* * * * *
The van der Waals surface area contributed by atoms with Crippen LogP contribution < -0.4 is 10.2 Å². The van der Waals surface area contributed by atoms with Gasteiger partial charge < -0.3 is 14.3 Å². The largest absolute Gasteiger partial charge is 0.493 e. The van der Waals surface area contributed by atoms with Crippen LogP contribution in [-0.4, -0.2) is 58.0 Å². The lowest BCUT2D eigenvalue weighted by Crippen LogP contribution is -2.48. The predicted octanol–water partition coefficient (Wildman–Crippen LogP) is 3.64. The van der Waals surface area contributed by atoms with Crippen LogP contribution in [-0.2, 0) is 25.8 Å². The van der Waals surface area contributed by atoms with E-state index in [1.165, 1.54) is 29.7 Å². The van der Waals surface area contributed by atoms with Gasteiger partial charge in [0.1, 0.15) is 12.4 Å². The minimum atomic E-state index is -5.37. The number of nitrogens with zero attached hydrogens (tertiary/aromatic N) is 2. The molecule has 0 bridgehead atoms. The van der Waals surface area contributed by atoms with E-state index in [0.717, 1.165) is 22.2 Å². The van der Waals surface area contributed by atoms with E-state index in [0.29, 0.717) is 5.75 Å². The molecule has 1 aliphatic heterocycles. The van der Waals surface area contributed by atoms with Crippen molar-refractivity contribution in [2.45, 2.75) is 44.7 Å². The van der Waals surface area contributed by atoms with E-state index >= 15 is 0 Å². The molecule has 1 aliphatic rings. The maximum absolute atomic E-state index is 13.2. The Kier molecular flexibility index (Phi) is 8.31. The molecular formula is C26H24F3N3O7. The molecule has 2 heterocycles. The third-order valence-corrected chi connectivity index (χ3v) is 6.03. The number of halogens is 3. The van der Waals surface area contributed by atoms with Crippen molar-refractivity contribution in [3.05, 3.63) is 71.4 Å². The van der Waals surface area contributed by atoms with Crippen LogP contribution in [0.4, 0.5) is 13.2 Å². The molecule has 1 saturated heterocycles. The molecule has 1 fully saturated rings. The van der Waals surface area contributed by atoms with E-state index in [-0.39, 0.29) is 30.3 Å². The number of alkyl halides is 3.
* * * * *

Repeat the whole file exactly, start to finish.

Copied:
The van der Waals surface area contributed by atoms with Crippen LogP contribution < -0.4 is 10.2 Å². The van der Waals surface area contributed by atoms with Gasteiger partial charge < -0.3 is 14.3 Å². The largest absolute Gasteiger partial charge is 0.493 e. The van der Waals surface area contributed by atoms with Crippen LogP contribution in [-0.4, -0.2) is 58.0 Å². The lowest BCUT2D eigenvalue weighted by Crippen LogP contribution is -2.48. The predicted octanol–water partition coefficient (Wildman–Crippen LogP) is 3.64. The van der Waals surface area contributed by atoms with Crippen LogP contribution in [-0.2, 0) is 25.8 Å². The van der Waals surface area contributed by atoms with E-state index in [1.165, 1.54) is 29.7 Å². The van der Waals surface area contributed by atoms with Gasteiger partial charge in [0.1, 0.15) is 12.4 Å². The minimum atomic E-state index is -5.37. The number of nitrogens with zero attached hydrogens (tertiary/aromatic N) is 2. The molecule has 0 bridgehead atoms. The van der Waals surface area contributed by atoms with E-state index in [0.717, 1.165) is 22.2 Å². The van der Waals surface area contributed by atoms with E-state index in [0.29, 0.717) is 5.75 Å². The molecule has 1 aliphatic heterocycles. The van der Waals surface area contributed by atoms with Crippen molar-refractivity contribution in [2.45, 2.75) is 44.7 Å². The van der Waals surface area contributed by atoms with E-state index >= 15 is 0 Å². The molecule has 1 aliphatic rings. The maximum absolute atomic E-state index is 13.2. The Kier molecular flexibility index (Phi) is 8.31. The molecular formula is C26H24F3N3O7. The molecule has 2 heterocycles. The third-order valence-corrected chi connectivity index (χ3v) is 6.03. The number of halogens is 3. The van der Waals surface area contributed by atoms with Crippen molar-refractivity contribution in [3.05, 3.63) is 71.4 Å². The van der Waals surface area contributed by atoms with Crippen LogP contribution in [0.4, 0.5) is 13.2 Å². The molecule has 1 saturated heterocycles. The molecule has 1 fully saturated rings. The van der Waals surface area contributed by atoms with E-state index in [-0.39, 0.29) is 30.3 Å². The number of alkyl halides is 3.